‘Every day I’m alive is a bonus’

The good news is that he has been discharged from hospital.

But although he is better, he is still suffering from a serious illness.

But the ups and downs of life is not something new for hawker Chua Mui Mui and her husband, Mr Tay Guan Yeow.

The New Paper on Sunday featured them last month, after they took wedding photographs even as the 44-year-old Mr Tay lay gravely ill with kidney failure in the intensive care unit.

They had registered their marriage 13 years ago, but never had the chance to have a traditional wedding. He was diagnosed two years after they got married and has been on dialysis.

Madam Chua had sent an SMS to Radio 1003, Singapore Press Holding's Chinese language station, in April, to wish her husband a happy wedding anniversary.

News of her husband's condition then became public, and offers to help the couple have their wedding pictures taken poured in, but they hesitated.

Then, his condition worsened and he was rushed to the National University Hospital last month.

That prompted her to send another SMS to the radio station asking if it was too late to take wedding photos.

The radio deejays swung into action and fulfilled their wish on the same day she sent the SMS. Their bittersweet love story continues after his discharge two weeks ago.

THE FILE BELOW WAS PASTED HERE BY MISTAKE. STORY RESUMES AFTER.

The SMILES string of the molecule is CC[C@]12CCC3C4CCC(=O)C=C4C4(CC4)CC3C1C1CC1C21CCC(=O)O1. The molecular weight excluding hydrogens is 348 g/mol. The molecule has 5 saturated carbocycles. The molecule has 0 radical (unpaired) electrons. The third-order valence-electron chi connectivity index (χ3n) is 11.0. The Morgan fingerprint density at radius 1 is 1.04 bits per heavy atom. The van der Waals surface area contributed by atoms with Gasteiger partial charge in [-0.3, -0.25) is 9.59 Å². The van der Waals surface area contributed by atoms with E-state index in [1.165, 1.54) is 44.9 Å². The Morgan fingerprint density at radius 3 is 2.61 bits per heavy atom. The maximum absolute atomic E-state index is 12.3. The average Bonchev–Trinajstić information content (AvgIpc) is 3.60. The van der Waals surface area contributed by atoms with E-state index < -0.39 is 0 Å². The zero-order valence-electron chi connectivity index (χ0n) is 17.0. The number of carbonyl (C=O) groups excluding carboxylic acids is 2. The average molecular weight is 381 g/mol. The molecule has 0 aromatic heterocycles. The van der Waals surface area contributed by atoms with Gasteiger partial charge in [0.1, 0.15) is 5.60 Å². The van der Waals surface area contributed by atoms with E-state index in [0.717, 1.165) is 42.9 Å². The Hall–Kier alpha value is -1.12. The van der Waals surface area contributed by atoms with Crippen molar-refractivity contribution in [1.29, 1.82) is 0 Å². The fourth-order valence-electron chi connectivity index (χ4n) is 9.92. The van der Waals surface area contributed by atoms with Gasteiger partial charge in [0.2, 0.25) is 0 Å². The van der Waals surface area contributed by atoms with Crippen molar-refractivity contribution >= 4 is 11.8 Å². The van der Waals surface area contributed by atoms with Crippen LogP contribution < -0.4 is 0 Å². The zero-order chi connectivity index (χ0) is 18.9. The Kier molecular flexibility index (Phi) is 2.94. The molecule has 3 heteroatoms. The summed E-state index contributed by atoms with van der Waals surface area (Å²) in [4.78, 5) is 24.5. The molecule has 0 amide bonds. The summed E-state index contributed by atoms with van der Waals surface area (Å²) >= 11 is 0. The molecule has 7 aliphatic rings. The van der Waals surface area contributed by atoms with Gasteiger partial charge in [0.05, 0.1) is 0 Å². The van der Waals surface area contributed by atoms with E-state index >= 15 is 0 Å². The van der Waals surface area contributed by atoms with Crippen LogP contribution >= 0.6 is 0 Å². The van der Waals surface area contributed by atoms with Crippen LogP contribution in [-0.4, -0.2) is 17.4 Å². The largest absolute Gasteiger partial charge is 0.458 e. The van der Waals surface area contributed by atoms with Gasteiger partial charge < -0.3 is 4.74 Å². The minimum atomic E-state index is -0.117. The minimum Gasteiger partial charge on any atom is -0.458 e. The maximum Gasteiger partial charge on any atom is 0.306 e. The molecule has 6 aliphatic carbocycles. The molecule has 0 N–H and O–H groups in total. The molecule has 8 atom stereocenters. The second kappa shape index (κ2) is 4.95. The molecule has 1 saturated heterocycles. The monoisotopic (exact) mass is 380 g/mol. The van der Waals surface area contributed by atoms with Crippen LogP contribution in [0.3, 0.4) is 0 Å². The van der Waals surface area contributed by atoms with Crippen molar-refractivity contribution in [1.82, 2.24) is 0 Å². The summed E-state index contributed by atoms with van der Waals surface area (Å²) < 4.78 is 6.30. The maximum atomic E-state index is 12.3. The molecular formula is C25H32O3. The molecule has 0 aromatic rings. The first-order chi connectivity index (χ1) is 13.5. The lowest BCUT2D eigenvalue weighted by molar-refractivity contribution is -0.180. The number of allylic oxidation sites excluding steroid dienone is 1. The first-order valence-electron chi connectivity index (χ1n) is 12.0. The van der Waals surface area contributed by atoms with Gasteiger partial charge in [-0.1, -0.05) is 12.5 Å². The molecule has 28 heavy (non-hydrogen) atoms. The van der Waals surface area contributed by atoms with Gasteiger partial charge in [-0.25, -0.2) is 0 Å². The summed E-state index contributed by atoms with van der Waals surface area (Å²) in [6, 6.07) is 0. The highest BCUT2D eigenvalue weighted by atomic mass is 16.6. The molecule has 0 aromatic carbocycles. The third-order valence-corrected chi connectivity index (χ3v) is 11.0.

Mr Tay, who had his left leg and right toes amputated earlier this year, wants his wife to find someone new after he's gone.

He told The New Paper in Mandarin: "I just hope she can continue to live well. Find a good man who will treat her well. It's better than being alone. It's better to have a man to look after her." To which she replied in Mandarin, with her eyes reddening: "Is it possible?"

Mr Tay, a Singaporean, said: "It's fated, it's very hard to say. If it's fated, you can't run from it."

Her future is something the 37-year-old Madam Chua, who sells roast meat at a canteen in an industrial area in the western part of Singapore, has not thought much about.

Latest emergency scare

The Malaysian, who is a Singapore permanent resident, said: "I've never thought of the day without him around."

What matters is now, they said, although they have started preparing for the worst.

"As long as she's beside me right now, that's bliss," he said. "I live one day at a time. Every day I'm alive is a bonus."

Mr Tay even quit smoking, a habit he picked up 10 years ago.

Latest emergency scare

He stopped breathing when he was rushed to the hospital in the latest emergency scare.

She said: "His lips had turned black and he was biting his own tongue. He was also giving me a confused look and his hands kept pulling the maid's hand, as though he was about to go."

Madam Chua said: "The doctors told me not to hope for him to live until he's 60 or 70. If he can live up to 50 years old, that alone is already a bonus. His heart wouldn't be able to continue for so long.

"He's a very nice guy who loves his wife very much.

"Even though we seldom talked to each other when we were working together, in our hearts, we've always wanted the best for each other."

The couple met through her aunt and started off as friends before finally becoming an item.

Madam Chua is willing to make sacrifices, including not having children.

She said: "Just looking after him is already a handful.

"I hope he is happy. Whatever I can give to him, I will."

This article was first published in   The New Paper .

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